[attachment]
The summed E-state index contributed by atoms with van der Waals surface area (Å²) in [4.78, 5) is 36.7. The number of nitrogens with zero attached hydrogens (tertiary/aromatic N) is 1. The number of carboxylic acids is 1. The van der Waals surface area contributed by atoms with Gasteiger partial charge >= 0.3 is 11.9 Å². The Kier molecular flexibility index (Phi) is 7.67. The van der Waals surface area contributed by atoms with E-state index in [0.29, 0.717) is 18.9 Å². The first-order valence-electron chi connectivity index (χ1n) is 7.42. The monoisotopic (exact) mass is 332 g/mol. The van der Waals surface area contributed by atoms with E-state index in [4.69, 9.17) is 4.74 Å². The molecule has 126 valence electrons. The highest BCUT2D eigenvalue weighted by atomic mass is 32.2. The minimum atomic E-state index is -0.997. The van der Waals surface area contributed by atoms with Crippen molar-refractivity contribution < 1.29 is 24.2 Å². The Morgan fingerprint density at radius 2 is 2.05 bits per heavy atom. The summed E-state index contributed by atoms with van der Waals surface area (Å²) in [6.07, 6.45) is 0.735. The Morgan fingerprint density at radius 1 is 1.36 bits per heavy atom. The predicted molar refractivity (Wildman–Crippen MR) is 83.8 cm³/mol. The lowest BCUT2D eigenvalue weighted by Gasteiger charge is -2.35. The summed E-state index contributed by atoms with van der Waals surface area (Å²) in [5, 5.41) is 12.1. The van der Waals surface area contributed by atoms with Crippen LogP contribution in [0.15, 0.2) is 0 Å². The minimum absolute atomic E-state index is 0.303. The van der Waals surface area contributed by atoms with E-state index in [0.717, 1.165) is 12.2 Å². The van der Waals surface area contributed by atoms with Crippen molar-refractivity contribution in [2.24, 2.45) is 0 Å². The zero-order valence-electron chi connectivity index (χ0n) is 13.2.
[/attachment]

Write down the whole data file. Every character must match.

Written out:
The summed E-state index contributed by atoms with van der Waals surface area (Å²) in [4.78, 5) is 36.7. The number of nitrogens with zero attached hydrogens (tertiary/aromatic N) is 1. The number of carboxylic acids is 1. The van der Waals surface area contributed by atoms with Gasteiger partial charge >= 0.3 is 11.9 Å². The Kier molecular flexibility index (Phi) is 7.67. The van der Waals surface area contributed by atoms with E-state index in [0.29, 0.717) is 18.9 Å². The first-order valence-electron chi connectivity index (χ1n) is 7.42. The monoisotopic (exact) mass is 332 g/mol. The van der Waals surface area contributed by atoms with E-state index in [4.69, 9.17) is 4.74 Å². The molecule has 126 valence electrons. The highest BCUT2D eigenvalue weighted by atomic mass is 32.2. The minimum atomic E-state index is -0.997. The van der Waals surface area contributed by atoms with Crippen molar-refractivity contribution < 1.29 is 24.2 Å². The Morgan fingerprint density at radius 2 is 2.05 bits per heavy atom. The summed E-state index contributed by atoms with van der Waals surface area (Å²) in [6.07, 6.45) is 0.735. The Morgan fingerprint density at radius 1 is 1.36 bits per heavy atom. The predicted molar refractivity (Wildman–Crippen MR) is 83.8 cm³/mol. The lowest BCUT2D eigenvalue weighted by Gasteiger charge is -2.35. The summed E-state index contributed by atoms with van der Waals surface area (Å²) in [5, 5.41) is 12.1. The van der Waals surface area contributed by atoms with Crippen LogP contribution in [0.15, 0.2) is 0 Å². The minimum absolute atomic E-state index is 0.303. The van der Waals surface area contributed by atoms with E-state index in [0.717, 1.165) is 12.2 Å². The van der Waals surface area contributed by atoms with Crippen molar-refractivity contribution in [2.24, 2.45) is 0 Å². The zero-order valence-electron chi connectivity index (χ0n) is 13.2.